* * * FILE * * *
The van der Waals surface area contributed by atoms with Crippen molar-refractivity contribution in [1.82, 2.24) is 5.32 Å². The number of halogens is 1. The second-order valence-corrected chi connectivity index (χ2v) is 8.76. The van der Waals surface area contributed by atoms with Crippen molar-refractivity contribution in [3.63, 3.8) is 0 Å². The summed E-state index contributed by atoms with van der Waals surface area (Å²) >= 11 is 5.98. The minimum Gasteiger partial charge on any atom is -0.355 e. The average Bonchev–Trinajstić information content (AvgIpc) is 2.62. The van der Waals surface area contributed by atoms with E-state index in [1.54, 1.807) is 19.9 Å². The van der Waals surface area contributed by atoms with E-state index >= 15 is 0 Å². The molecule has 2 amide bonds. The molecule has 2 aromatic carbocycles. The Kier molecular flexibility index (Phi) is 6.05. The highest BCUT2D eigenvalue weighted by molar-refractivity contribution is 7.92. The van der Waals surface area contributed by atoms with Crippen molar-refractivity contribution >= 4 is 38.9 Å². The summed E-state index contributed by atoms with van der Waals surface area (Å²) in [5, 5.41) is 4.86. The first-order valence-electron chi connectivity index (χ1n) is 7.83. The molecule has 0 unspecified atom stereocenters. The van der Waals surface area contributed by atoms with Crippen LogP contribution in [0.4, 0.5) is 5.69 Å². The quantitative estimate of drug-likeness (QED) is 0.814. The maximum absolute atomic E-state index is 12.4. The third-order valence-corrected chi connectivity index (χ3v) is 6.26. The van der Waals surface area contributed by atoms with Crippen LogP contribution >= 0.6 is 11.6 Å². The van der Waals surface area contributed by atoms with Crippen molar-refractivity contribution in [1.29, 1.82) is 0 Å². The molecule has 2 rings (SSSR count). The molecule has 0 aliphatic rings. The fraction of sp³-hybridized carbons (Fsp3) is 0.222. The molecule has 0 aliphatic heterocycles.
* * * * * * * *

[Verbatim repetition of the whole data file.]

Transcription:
The van der Waals surface area contributed by atoms with Crippen molar-refractivity contribution in [1.82, 2.24) is 5.32 Å². The number of halogens is 1. The second-order valence-corrected chi connectivity index (χ2v) is 8.76. The van der Waals surface area contributed by atoms with Crippen molar-refractivity contribution in [3.63, 3.8) is 0 Å². The summed E-state index contributed by atoms with van der Waals surface area (Å²) >= 11 is 5.98. The minimum Gasteiger partial charge on any atom is -0.355 e. The average Bonchev–Trinajstić information content (AvgIpc) is 2.62. The van der Waals surface area contributed by atoms with E-state index in [1.54, 1.807) is 19.9 Å². The van der Waals surface area contributed by atoms with E-state index >= 15 is 0 Å². The molecule has 2 amide bonds. The molecule has 2 aromatic carbocycles. The Kier molecular flexibility index (Phi) is 6.05. The highest BCUT2D eigenvalue weighted by molar-refractivity contribution is 7.92. The van der Waals surface area contributed by atoms with Crippen molar-refractivity contribution >= 4 is 38.9 Å². The summed E-state index contributed by atoms with van der Waals surface area (Å²) in [5, 5.41) is 4.86. The first-order valence-electron chi connectivity index (χ1n) is 7.83. The molecule has 0 unspecified atom stereocenters. The van der Waals surface area contributed by atoms with Crippen LogP contribution in [0.4, 0.5) is 5.69 Å². The quantitative estimate of drug-likeness (QED) is 0.814. The maximum absolute atomic E-state index is 12.4. The third-order valence-corrected chi connectivity index (χ3v) is 6.26. The van der Waals surface area contributed by atoms with Crippen LogP contribution >= 0.6 is 11.6 Å². The van der Waals surface area contributed by atoms with Crippen molar-refractivity contribution in [1.29, 1.82) is 0 Å². The molecule has 2 rings (SSSR count). The molecule has 0 aliphatic rings. The fraction of sp³-hybridized carbons (Fsp3) is 0.222. The molecule has 0 aliphatic heterocycles.